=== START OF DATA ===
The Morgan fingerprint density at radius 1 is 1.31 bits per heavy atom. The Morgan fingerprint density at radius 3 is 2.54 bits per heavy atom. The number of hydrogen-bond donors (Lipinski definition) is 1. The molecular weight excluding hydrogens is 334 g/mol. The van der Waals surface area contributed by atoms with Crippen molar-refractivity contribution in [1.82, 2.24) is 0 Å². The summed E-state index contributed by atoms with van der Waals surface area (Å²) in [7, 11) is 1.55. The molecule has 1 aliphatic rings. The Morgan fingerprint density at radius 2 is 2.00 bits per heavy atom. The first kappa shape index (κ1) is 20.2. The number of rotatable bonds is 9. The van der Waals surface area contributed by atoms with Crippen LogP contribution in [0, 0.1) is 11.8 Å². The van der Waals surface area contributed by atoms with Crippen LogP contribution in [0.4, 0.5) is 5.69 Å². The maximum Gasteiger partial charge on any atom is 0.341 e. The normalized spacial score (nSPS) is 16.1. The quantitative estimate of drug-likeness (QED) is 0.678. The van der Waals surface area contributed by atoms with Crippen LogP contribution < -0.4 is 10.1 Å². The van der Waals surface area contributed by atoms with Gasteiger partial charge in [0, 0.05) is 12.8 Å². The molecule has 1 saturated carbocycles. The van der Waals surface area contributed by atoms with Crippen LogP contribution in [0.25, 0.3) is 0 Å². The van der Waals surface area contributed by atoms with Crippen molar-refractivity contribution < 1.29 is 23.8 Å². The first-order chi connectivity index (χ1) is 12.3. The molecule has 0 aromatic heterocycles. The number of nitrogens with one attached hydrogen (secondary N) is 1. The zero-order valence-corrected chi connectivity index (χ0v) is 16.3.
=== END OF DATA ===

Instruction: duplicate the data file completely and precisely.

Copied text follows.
The Morgan fingerprint density at radius 1 is 1.31 bits per heavy atom. The Morgan fingerprint density at radius 3 is 2.54 bits per heavy atom. The number of hydrogen-bond donors (Lipinski definition) is 1. The molecular weight excluding hydrogens is 334 g/mol. The van der Waals surface area contributed by atoms with Crippen molar-refractivity contribution in [1.82, 2.24) is 0 Å². The summed E-state index contributed by atoms with van der Waals surface area (Å²) in [7, 11) is 1.55. The molecule has 1 aliphatic rings. The Morgan fingerprint density at radius 2 is 2.00 bits per heavy atom. The first kappa shape index (κ1) is 20.2. The number of rotatable bonds is 9. The van der Waals surface area contributed by atoms with Crippen LogP contribution in [0, 0.1) is 11.8 Å². The van der Waals surface area contributed by atoms with Crippen LogP contribution in [0.4, 0.5) is 5.69 Å². The maximum Gasteiger partial charge on any atom is 0.341 e. The normalized spacial score (nSPS) is 16.1. The quantitative estimate of drug-likeness (QED) is 0.678. The van der Waals surface area contributed by atoms with Crippen LogP contribution < -0.4 is 10.1 Å². The van der Waals surface area contributed by atoms with Gasteiger partial charge in [0, 0.05) is 12.8 Å². The molecule has 1 saturated carbocycles. The van der Waals surface area contributed by atoms with Crippen LogP contribution in [0.25, 0.3) is 0 Å². The van der Waals surface area contributed by atoms with Crippen molar-refractivity contribution < 1.29 is 23.8 Å². The first-order chi connectivity index (χ1) is 12.3. The molecule has 0 aromatic heterocycles. The number of nitrogens with one attached hydrogen (secondary N) is 1. The zero-order valence-corrected chi connectivity index (χ0v) is 16.3.